Lucky Luke: The Complete Collection Volume 3

Writer / Artist
Lucky Luke: The Complete Collection Volume 3
Lucky Luke - The Complete Collection Volume 3 review
  • UK publisher / ISBN: Cinebook - 978-1-84918-359-8
  • Volume No.: 3
  • Release date: 2018
  • English language release date: 2019
  • UPC: 9781849183598
  • Contains adult content?: no
  • Does this pass the Bechdel test?: no
  • Positive minority portrayal?: no

This third complete volume of Lucky Luke covers the years 1953-1956 and showcases a transition period for the strip. It presents two stories completely produced by Morris and the first collaboration with René Goscinny, forming the partnership that would take the series to new heights.

For all that, after the spirited introduction of the Daltons in Outlaws, reprinted in Volume 2, Doc Doxey’s Elixir is disappointing. It’s an episodic series of encounters with a Western standby, the medicine salesman making outrageous curative claims for their potions and moving on before people discover what they’ve bought has no effect. Morris is still stretching his gags way too thin, although here is where he introduces the first in a succession of horses with a taste for alcohol, that gag milked to good effect. The saving grace is the artwork, Luke now almost evolved to his final version, and the comedic visuals, Morris’ talent for character design very effective.

That’s even more apparent with regard to Luke’s next opponent Phil Wire, who is visually based on Jack Palance, as seen by Morris in Shane while living in New York, his name being a play on the French word for wire being ‘fil’. It’s an altogether more satisfying story, the running gags working well, the introduction of the first in a long succession of comedy undertakers, and Morris’ talent for cinema caricatures would be consistently well used. Back-up strip ‘The Pill’ is equally funny, if telegraphing the ending. It doesn’t necessarily fit the legend, but this is actually funnier than the first teaming of Goscinny and Morris that follows. Morris is also experimenting with the cartooning, which isn’t always successful, particularly a strangely out of scale saloon owner. The left hand sample page shows the influence of Morris’ time spent with New York creators, a Kurtzmanesque look to the bottom three panels. Christelle and Bertrand Pissavy-Yvernault’s informative period-setting introduction points out those panels also homage John Severin’s layouts for a Mad strip.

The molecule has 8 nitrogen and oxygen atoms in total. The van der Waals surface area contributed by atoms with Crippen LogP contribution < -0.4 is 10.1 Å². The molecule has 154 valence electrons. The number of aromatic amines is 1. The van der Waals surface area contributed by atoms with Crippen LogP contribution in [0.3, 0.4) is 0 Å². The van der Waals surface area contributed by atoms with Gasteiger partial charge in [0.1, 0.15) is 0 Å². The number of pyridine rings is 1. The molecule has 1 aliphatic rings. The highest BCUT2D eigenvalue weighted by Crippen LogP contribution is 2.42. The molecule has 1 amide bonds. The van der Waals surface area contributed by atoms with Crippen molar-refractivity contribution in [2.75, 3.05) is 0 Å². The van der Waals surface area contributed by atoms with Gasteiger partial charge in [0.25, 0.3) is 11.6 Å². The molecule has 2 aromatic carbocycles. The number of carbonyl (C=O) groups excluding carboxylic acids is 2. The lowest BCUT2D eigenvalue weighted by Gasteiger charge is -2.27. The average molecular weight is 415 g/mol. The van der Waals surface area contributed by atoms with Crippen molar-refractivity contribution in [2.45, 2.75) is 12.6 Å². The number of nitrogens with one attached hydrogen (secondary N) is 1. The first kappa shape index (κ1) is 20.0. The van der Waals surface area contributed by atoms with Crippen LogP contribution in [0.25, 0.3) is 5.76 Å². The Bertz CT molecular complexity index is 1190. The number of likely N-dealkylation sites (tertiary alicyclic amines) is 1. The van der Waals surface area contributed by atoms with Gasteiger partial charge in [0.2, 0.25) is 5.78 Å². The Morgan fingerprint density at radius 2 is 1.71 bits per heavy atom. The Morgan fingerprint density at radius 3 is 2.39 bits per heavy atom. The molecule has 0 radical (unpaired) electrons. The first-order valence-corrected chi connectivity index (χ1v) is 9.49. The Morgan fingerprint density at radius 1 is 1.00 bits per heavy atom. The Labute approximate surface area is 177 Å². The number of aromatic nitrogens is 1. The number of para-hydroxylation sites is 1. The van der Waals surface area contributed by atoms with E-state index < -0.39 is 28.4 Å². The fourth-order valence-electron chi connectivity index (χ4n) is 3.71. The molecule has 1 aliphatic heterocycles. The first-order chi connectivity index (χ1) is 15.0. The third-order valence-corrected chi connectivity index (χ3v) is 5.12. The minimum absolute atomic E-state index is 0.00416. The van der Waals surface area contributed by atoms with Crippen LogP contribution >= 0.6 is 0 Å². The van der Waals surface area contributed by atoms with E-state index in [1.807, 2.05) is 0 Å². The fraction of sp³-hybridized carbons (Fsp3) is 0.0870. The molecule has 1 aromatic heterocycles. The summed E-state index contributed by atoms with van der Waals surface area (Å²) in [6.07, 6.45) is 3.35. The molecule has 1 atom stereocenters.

Rails on the Prairie is the first Goscinny/Morris collaboration, the story of how the two railway lines running East to West and West to East across the breadth of the USA were to meet in the middle. Goscinny researched the events well, the comedy stemming from the vast financial incentives offered by the US government per mile of track laid, resulting in conflict and sabotage. It’s not the finest of the Goscinny and Morris collaborations, indeed it’s possible to speculate that dissatisfaction later led to The Singing Wire practically re-running the plot to far funnier effect. This plot has a greater structure than Morris’ solo stories, but the gags still meander. What it did do was cement the way forward being complete stories tailored to the 44 page album format, that the final panel should always be Luke as the Lonesome Cowboy a long way from home, and the running gag of the town signs where Luke turns up.

A final solo Morris story awaits in Volume 4, along with his next two Lucky Luke tales produced with Goscinny.